On July 8, 2011, Mrs. Betty Ford passed away at 93 years of age. She died peacefully at Eisenhower Medical Center in Rancho Mirage, California. Soon after her passing, preparations began for a Remembrance Week honoring a beloved First Lady and founder of the Betty Ford Center.
The Palm Springs Service was held at St. Margaret’s Episcopal Church in Palm Desert, California on July 12. Eulogist included Cokie Roberts, Geoff Mason and Rosalynn Carter. The Ford Family was joined by Friends from the area, as well as by former President George W. Bush, former First Lady Rosalynn Carter, former First Lady Hillary Clinton, First Lady Michelle Obama, former First Lady Nancy Reagan and former First Lady of California Maria Shriver.
After the Church Service, Mrs. Ford’s casket and the Ford Family were flown to Grand Rapids, Michigan. Upon arrival to “Betty’s Hometown”, the Funeral Procession traveled to the Gerald R. Ford Museum for a Prayer Service with Family and Friends. Afterwards, Mrs. Ford’s casket lay in repose throughout the evening and following morning. Thousands traveled to the Museum to pay their final respects to one of America’s most beloved First Lady.
Family & Friends gathered at Grace Episcopal Church for a Service in East Grand Rapids on July 14, 2011. Grace Church was the same place Gerald and Betty were married in October of 1948. Eulogists included Lynne Cheney, Richard Norton Smith and Steve Ford. Guests included former First Lady Barbara Bush, former Vice President Dick & Lynne Cheney, former President Bill Clinton, Amb. of Japan Ichiro Fujisaki, former Gerald Ford White House Chief of Staff and Secretary of Defense Don & Joyce Rumsfeld, former Gerald Ford National Security Advisor Gen. Brent Scowcroft and Historian Richard Norton Smith.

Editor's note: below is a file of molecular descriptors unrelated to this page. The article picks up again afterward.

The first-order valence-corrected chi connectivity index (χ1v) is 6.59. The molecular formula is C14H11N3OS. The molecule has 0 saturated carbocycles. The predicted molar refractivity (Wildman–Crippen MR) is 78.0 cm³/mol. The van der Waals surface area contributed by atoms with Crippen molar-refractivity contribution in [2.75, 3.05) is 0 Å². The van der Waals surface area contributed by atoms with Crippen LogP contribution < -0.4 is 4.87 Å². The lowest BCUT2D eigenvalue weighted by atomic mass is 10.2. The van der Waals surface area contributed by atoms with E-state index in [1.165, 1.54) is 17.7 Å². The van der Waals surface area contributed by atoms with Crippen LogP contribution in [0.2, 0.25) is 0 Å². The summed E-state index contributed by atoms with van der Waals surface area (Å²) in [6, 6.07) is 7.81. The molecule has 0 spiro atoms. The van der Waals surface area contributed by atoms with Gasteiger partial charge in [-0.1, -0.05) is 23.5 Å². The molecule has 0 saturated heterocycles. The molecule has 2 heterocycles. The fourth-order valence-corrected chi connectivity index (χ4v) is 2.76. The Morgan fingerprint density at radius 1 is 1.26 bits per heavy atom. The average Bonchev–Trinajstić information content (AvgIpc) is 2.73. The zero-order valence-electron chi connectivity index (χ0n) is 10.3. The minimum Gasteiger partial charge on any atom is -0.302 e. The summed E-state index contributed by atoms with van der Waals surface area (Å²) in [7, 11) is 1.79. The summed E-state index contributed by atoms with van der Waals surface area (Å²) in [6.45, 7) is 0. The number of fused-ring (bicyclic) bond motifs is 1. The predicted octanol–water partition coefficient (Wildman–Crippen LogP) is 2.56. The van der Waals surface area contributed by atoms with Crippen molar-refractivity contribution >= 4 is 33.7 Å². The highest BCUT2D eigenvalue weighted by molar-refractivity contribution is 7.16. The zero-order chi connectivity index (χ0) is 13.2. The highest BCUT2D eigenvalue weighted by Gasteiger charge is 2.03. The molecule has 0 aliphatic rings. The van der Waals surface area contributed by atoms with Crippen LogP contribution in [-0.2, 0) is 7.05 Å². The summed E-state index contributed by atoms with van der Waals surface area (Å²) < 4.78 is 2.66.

Mrs. Betty Ford’s interment at the Gerald R. Ford Presidential Museum joined Betty with Gerald at the gravesite. Though the Remembrance Week has concluded, Betty Ford’s Legacy will continue for generations and years to come.
Throughout the Remembrance Week, thousands paid respect to her legacy by providing memorial tributes including flowers, candle, cards and gifts. Condolence books were also available at the Gerald R. Ford Presidential Museum in Grand Rapids, MI & at the Presidential Library in Ann Arbor, MI.
A Celebrtion of the Life of Elizabeth Bloomer Ford
April 8, 1918 – July 8, 2011Tuesday, July 12, 2011
St. Margaret’s Episcopal Church
Palm Desert, CaliforniaThursday, July 14, 2011
Grace Episcopal Church
East Grand Rapids, Michigan
Front & Back
Funeral Service of Elizabeth Bloomer FordSt. Margaret’s Episcopal Church
Palm Desert, CaliforniaGrace Episcopal Church
East Grand Rapids, Michigan
When Mrs. Ford assigned me the daunting honor of speaking at her funeral, it will surprise none of you to learn that the assignment came with instructions. Mrs. Ford wanted me to remind everyone of the way things used to be in Washington.
I wouldn’t be at all surprised if she timed her death to make sure she could convey the message of comity during this week when it seems so badly needed.
A couple of months ago when the statue of President Ford was unveiled in the regal, though republican Rotunda of the United States Capitol, the Ford Children recalled happily their days playing hide and seek under the watchful gaze of George Washington in heaven high above. Continue Reading…
Well, Betty . . . We’re all here now. Some of us here have been working toward this day for quite some time, as you know. That’s what happens when you’re the First Family.